**NOTE: THIS DOCUMENT IS OBSOLETE, PLEASE CHECK THE NEW
VERSION:** "Mathematics of the Discrete
Fourier Transform (DFT), with Audio Applications --- Second
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Publishing, 2007, ISBN 978-0-9745607-4-8. - Copyright ©
*2017-09-28* by Julius O. Smith III -
Center for Computer Research
in Music and Acoustics (CCRMA), Stanford University

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## Signal Metrics

This section defines some useful functions of signals.

The

meanof a signal (more precisely the ''sample mean'') is defined as itsaverage value:

The

total energyof a signal is defined thesum of squaredmoduli:

Energy is the ''ability to do work.'' In physics, energy and work are in units of ''force times distance,'' ''mass times velocity squared,'' or other equivalent combinations of units. The energy of a

pressure waveis the integral over time of the squared pressure divided by the wave impedance the wave is traveling in. The energy of avelocity waveis the integral over time of the squared velocity times the wave impedance. In audio work, a signal is typically a list ofpressure samplesderived from a microphone signal, or it might be samples offorcefrom a piezoelectric transducer,velocityfrom a magnetic guitarpickup, and so on. In all of these cases, the total physical energy associated with the signal is proportional to the sum of squared signal samples. (Physical connections in signal processing are explored more deeply in Music 421.)The

average powerof a signal is defined theenergy per sample:

Another common description when is real is the ''mean square.'' When is a complex sinusoid, i.e., , then ; in other words, for complex sinusoids, the average power equals theinstantaneous powerwhich is the amplitude squared.Power is always in physical units of energy per unit time. It therefore makes sense to define the average signal power as the total signal energydivided by its length. We normally work with signals which are functions of time. However, if the signal happens instead to be a function of distance (e.g., samples of displacement along a vibrating string), then the ''power'' as defined here still has the interpretation of a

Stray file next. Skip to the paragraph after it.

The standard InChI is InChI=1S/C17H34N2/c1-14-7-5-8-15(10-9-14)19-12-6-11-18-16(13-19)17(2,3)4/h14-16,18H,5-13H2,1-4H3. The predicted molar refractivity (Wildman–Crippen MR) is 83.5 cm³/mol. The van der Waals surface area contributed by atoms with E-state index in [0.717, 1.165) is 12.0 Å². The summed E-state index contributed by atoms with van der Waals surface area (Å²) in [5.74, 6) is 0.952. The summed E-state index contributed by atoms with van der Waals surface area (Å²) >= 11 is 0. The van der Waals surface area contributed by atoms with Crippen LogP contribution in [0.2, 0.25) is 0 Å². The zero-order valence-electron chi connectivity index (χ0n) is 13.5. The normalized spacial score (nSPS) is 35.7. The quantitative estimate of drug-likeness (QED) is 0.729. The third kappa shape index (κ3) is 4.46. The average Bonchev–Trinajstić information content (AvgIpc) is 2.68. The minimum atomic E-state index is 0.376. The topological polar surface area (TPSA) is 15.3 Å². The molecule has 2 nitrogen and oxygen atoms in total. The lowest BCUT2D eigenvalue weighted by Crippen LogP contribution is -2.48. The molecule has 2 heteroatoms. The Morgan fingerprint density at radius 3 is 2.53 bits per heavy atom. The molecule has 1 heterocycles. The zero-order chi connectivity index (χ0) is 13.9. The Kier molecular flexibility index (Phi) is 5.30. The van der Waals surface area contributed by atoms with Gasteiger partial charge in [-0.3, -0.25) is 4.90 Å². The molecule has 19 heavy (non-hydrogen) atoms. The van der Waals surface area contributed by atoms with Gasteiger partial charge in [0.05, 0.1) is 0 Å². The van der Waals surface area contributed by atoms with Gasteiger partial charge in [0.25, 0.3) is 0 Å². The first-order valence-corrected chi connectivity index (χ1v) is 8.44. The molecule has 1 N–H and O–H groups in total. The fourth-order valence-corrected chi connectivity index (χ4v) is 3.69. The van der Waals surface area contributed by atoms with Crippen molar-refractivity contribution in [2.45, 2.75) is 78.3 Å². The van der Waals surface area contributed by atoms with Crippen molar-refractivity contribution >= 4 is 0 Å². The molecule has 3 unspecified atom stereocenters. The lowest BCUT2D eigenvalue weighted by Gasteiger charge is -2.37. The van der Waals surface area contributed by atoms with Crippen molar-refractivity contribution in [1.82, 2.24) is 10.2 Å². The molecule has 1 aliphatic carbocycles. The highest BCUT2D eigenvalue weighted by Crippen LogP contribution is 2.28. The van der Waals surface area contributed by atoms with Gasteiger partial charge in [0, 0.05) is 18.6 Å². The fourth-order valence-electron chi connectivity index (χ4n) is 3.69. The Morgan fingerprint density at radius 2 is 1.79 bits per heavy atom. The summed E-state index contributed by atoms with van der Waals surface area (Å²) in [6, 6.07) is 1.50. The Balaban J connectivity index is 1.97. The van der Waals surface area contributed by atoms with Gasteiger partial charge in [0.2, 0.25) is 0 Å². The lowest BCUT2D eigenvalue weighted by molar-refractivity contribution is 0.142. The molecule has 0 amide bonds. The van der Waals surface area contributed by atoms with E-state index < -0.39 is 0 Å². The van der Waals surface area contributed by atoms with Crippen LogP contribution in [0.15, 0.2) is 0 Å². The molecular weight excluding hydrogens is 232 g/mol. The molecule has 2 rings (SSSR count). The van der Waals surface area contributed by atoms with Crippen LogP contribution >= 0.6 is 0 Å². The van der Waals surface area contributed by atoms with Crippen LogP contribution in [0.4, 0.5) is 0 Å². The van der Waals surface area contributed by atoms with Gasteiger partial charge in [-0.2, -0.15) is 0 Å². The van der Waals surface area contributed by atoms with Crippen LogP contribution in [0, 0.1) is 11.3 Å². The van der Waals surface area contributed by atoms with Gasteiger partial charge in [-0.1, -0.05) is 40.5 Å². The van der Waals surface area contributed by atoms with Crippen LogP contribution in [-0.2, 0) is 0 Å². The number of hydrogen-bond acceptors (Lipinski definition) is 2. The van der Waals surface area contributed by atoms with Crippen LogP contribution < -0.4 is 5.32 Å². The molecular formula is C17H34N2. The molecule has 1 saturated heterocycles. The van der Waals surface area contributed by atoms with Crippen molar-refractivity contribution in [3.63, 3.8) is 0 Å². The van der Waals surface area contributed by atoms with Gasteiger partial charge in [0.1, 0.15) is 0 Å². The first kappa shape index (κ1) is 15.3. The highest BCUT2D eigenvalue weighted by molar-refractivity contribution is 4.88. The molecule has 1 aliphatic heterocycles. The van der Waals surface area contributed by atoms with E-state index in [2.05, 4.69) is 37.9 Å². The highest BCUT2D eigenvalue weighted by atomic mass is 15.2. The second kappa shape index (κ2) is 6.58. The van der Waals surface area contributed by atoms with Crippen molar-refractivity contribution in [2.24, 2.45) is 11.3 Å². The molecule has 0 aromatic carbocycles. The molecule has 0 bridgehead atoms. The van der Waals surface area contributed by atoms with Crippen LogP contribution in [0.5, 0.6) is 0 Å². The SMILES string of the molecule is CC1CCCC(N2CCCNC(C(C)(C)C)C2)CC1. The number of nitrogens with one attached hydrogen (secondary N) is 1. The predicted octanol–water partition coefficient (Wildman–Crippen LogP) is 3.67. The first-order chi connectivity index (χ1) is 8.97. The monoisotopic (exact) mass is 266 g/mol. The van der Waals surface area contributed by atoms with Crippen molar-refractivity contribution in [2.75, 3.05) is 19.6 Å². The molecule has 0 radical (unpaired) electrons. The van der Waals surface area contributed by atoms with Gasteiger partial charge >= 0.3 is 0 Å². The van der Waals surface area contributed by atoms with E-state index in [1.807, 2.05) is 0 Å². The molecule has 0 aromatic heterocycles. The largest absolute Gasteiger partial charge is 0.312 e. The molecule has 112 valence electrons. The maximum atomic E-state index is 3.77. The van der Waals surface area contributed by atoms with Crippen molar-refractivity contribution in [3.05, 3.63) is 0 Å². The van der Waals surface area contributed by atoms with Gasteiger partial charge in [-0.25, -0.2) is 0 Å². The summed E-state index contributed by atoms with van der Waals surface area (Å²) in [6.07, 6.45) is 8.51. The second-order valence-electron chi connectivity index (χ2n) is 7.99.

spatial energy density. Power, in contrast, is a temporal energy density.The

root mean square(RMS) level of a signal is simply . However, note that in practice (especially in audio work) an RMS level may be computed after subtracting out the mean value. Here, we call that thevariance.The

variance(more precisely thesample variance) of the signal is defined as the power of the signal with its sample mean removed:

It is quick to show that, for real signals, we have

which is the ''mean square minus the mean squared.'' We think of the variance as the power of the non-constant signal components (i.e., everything but dc). The terms ''sample mean'' and ''sample variance'' come from the field ofstatistics, particularly the theory ofstochastic processes. The field ofstatistical signal processing[16] is firmly rooted in statistical topics such as ''probability,'' ''random variables,'' ''stochastic processes,'' and ''time series analysis.'' In this course, we will only touch lightly on a few elements of statistical signal processing in a self-contained way.The

normof a signal is defined as the square root of its total energy:

We think of as thelengthof in -space. Furthermore, is regarded as thedistancebetween and . The norm can also be thought of as the ''absolute value'' or ''radius'' of a vector.^{6.2}

Example:Going back to our simple 2D example , we can compute its norm as . The physical interpretation of the norm as a distance measure is shown in Fig. 6.5.

Example:Let's also look again at the vector-sum example, redrawn in Fig. 6.6.The norm of the vector sum is

while the norms of and are and , respectively. We find that which is an example of thetriangle inequality. (Equality occurs only when and are colinear, as can be seen geometrically from studying Fig. 6.6.)

Example:Consider the vector-difference example diagrammed in Fig. 6.7.The norm of the difference vector is

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